http://nasdse.org/DesktopModules/DNNspot-Store/ProductFiles/66_0082f096-5a9d-49f7-a2c1-c6ff737af209.pdf

Reforming Juvenile Justice: A Developmental Approach (2013)
National Academies Press has published “Reforming Juvenile Justice: A Developmental Approach,” the report that resulted from the Office of Juvenile Justice and Delinquency Prevention’s (OJJDP’s) request that the National Research Council convene a committee to study juvenile justice reform. The goal of “Reforming Juvenile Justice” was to review recent advances in behavioral and neuroscience research and draw out the implications of this knowledge for juvenile justice reform, to assess the new generation of reform activities occurring in the U.S., and to assess the performance of OJJDP in carrying out its statutory mission as well as its potential role in supporting scientifically-based reform efforts.
http://tinyurl.com/mvcyl72

Students with Disabilities & the Juvenile Justice System: What Parents Need to Know (2013)
“Students with Disabilities & the Juvenile Justice System: What Parents Need to Know” is a report from PACER Center on students with disabilities in the juvenile justice system. Youth with emotional, behavioral, learning, and cognitive disabilities are at a higher risk for involvement with the juvenile justice system, and are arrested and incarcerated at a higher rate than their non-disabled peers. Designed for parents of youth with disabilities who have already had contact with the juvenile justice system, this guide provides strategies and steps parents can use to protect their child’s rights in school and in court. It is available in pdf (1.0 MB, 16 pp).
http://www.pacer.org/jj/pdf/JJ-8.pdf


Print Products

Howard, D. K., & Peniston, L. C. (2002). The role of recreation in preventing youth with behavioral and cognitive disabilities from coming into contact with the juvenile justice system and preventing recidivism. Monograph series on education, disability, and juvenile justice. Washington, DC: American Institutes for Research.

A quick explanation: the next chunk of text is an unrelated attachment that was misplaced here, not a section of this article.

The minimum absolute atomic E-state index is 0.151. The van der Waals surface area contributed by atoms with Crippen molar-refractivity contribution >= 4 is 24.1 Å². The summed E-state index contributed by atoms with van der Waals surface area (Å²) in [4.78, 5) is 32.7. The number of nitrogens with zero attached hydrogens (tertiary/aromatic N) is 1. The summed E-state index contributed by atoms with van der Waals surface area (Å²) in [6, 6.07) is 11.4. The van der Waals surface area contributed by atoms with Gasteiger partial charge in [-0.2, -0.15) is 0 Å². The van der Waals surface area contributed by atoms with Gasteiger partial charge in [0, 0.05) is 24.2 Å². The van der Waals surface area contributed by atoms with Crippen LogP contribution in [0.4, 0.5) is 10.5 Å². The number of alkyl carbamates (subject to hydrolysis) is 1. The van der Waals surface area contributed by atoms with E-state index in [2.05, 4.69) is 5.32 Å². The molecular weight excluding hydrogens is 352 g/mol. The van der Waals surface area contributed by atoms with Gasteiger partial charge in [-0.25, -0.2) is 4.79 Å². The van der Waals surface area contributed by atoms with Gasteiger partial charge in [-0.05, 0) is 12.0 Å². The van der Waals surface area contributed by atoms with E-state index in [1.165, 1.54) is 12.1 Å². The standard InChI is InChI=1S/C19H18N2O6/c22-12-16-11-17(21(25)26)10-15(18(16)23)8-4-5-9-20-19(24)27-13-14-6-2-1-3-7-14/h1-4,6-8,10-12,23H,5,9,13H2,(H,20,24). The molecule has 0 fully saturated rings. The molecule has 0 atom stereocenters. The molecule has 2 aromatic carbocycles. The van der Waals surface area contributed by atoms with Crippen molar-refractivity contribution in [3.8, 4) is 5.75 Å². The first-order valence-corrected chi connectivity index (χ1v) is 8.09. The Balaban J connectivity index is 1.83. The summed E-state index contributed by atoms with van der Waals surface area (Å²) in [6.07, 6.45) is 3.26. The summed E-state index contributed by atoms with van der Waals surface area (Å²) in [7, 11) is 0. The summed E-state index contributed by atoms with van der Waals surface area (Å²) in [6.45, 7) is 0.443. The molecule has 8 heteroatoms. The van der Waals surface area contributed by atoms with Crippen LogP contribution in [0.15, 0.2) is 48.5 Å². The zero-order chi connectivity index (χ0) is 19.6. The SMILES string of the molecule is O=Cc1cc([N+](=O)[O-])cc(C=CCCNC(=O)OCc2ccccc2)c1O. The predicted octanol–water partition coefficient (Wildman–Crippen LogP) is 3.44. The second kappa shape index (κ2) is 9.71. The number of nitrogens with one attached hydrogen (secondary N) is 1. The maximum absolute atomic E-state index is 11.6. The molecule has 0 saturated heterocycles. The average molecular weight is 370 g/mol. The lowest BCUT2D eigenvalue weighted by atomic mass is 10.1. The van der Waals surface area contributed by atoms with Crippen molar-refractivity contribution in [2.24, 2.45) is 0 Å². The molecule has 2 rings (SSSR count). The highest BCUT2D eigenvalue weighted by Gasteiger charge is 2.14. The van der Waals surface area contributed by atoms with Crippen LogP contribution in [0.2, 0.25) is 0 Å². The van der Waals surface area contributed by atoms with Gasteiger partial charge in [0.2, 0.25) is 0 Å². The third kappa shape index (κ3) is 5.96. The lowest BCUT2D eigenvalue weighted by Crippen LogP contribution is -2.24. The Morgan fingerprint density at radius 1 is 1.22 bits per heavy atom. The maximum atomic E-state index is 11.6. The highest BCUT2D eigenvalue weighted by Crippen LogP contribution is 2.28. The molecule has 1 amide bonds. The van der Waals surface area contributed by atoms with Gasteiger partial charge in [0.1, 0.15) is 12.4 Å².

This monograph focuses on the role of recreation in preventing juvenile delinquency and recidivism among youth with disabilities.

Howell, K. W., & Wolford, B. I. (2002). Corrections and juvenile justice: Current education practice for youth with learning and other disabilities. Monograph series on education, disability, and juvenile justice. Washington, DC: American Institutes for Research.
This monograph focuses on the educational services provided to youth with behavioral and cognitive disabilities who have been placed in the juvenile justice system.

Larson, S., & Hoover, J. H. (2000). Risk in our midst: Empowering teenagers to love the unlovable. Denver, CO: Group Publishing.
A look at bullying and how to address it through youth ministries and from a Christian perspective. Dr. Scott Larson, co-author of this book, is a minister who was based in Littleton, Colorado when the tragedy at Columbine occurred.

Leone, P., Quinn, M. M., & Osher, D. M. (2002). Collaboration in the juvenile justice system and youth serving agencies: Improving prevention, providing more efficient services, and reducing recidivism for youth with disabilities. Monograph series on education, disability, and juvenile justice. Washington, DC: American Institutes for Research.
This monograph focuses on the need for collaboration between the juvenile justice system and youth-serving agencies.